Malaysian Indian vote swing will cause PR politician casualties

September 11th, 2011 by poobalan | View blog reactions Leave a reply »
 Subscribe in a reader | Subscribe by Email

I think this is quite clear as in some of the constituencies, Malaysian Indian voters account for between 10 to 30% of the voters.

Some Pakatan big names may lose their seats if Indian votes were to swing back to the BN in the upcoming general election, said political analyst Ong Kian Ming.

The political casualties of such a swing in the Indian votes may include MPs Nurul Izzah Anwar of Lembah Pantai and Dzulkefly Ahmad of Kuala Selangor, as well as state reps Khalid Ibrahim (Ijok) and PKR information director Nik Nazmi Nik Ahmad (Seri Setia).

“BN can win as many as nine parliament seats with a 30 percent (Indian vote) swing to the ruling coalition,” said Ong at a forum in Petaling Jaya today.

He said this may also cause 14 state seats revert to the BN.

Ong said he had identified nine parliamentary and 14 state seats where Indians form the tipping point that can decide the winning vote, including the Pakatan seats mentioned earlier.

He further explained that his study of voting pattern data has shown that Indian support peaked at 80 percent in 2004 with the feel good effect when former PM Abdullah Badawi first took office. 

However the support level dropped to 50 percent in 2008, following the political tsunami.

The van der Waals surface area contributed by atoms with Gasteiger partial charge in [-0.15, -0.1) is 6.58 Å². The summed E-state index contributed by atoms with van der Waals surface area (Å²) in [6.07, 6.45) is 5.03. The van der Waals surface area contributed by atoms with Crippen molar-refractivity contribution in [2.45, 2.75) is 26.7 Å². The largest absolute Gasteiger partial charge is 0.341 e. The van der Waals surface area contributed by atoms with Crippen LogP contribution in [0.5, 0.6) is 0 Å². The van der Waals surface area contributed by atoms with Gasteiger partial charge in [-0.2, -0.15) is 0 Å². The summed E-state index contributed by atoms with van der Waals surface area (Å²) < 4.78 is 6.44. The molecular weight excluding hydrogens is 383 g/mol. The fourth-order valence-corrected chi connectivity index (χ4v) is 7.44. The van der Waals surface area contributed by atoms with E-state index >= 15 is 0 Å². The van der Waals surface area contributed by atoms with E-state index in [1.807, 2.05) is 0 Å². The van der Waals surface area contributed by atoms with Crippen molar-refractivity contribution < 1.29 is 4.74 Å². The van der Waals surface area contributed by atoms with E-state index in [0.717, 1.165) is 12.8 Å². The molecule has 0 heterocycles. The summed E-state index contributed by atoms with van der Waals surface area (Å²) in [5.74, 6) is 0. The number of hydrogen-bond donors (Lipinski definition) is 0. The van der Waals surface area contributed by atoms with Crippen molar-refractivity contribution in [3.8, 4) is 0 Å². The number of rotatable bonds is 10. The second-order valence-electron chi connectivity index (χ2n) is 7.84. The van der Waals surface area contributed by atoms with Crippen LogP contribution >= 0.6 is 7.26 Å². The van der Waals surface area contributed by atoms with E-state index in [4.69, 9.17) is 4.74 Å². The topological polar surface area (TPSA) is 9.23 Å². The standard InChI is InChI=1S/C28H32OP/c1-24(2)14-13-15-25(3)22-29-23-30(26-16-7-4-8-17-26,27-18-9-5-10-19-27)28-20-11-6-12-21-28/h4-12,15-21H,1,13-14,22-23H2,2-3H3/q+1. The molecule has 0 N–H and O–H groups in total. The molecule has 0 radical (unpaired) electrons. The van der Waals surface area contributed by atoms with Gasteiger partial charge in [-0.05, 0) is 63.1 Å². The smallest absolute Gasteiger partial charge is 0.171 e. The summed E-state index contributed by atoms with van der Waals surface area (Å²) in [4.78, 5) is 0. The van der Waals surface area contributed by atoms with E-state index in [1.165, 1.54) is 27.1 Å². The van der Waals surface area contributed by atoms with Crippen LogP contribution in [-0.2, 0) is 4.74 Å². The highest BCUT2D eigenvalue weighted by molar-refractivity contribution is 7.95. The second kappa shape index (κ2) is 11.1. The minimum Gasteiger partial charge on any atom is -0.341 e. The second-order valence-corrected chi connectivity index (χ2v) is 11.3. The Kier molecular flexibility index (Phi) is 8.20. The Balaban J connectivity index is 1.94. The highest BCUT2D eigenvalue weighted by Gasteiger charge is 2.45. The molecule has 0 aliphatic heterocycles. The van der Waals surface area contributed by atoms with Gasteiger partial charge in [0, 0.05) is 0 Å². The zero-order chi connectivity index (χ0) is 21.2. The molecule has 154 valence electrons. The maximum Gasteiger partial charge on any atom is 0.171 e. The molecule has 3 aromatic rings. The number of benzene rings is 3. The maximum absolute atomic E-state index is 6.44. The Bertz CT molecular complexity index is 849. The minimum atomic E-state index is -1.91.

This, he said, was mainly caused by dissatisfaction with the way the government is handling Indian issues.

Ong (left) was addressing a forum organised by the Malaysian Indian Business Association (Miba), aimed at gathering politicians across the divide, academia, civil society and businesspersons to give their views on ‘the battle to win the hearts and minds for the Indian vote’.

BN wooing Indians

Ong said the 30 percent swing in Indian votes mentioned is based on BN possibly restoring its pre-2008 80 percent support from the minority community.

This, he said, could be the end result of concerted efforts that the federal government has been mounting to match Pakatan’s efforts, and an increased focus on addressing Indian issues.

Ong said the results of the by-election in Hulu Selangor last year supports his hypothesis, where a marked increase of nine percent in Indian votes helped BN regain the seat.

He said such a scenario may replicate in the next GE and cause Pakatan to lose in the critical seats he had mentioned.

The Indian community that numbers nearly 2 million is a minority in Malaysia’s 27 million population.

As explained, they have a potential to be crucial kingmakers in mixed seats as well as a majority in some seats.

As such the battle to win the hearts and minds of the Indians is crucial for both BN and Pakatan in their battle for Putrajaya, which has been the subject of political campaigns, policy decisions, allocation hand-outs as well as forums such as these.



Comments are closed.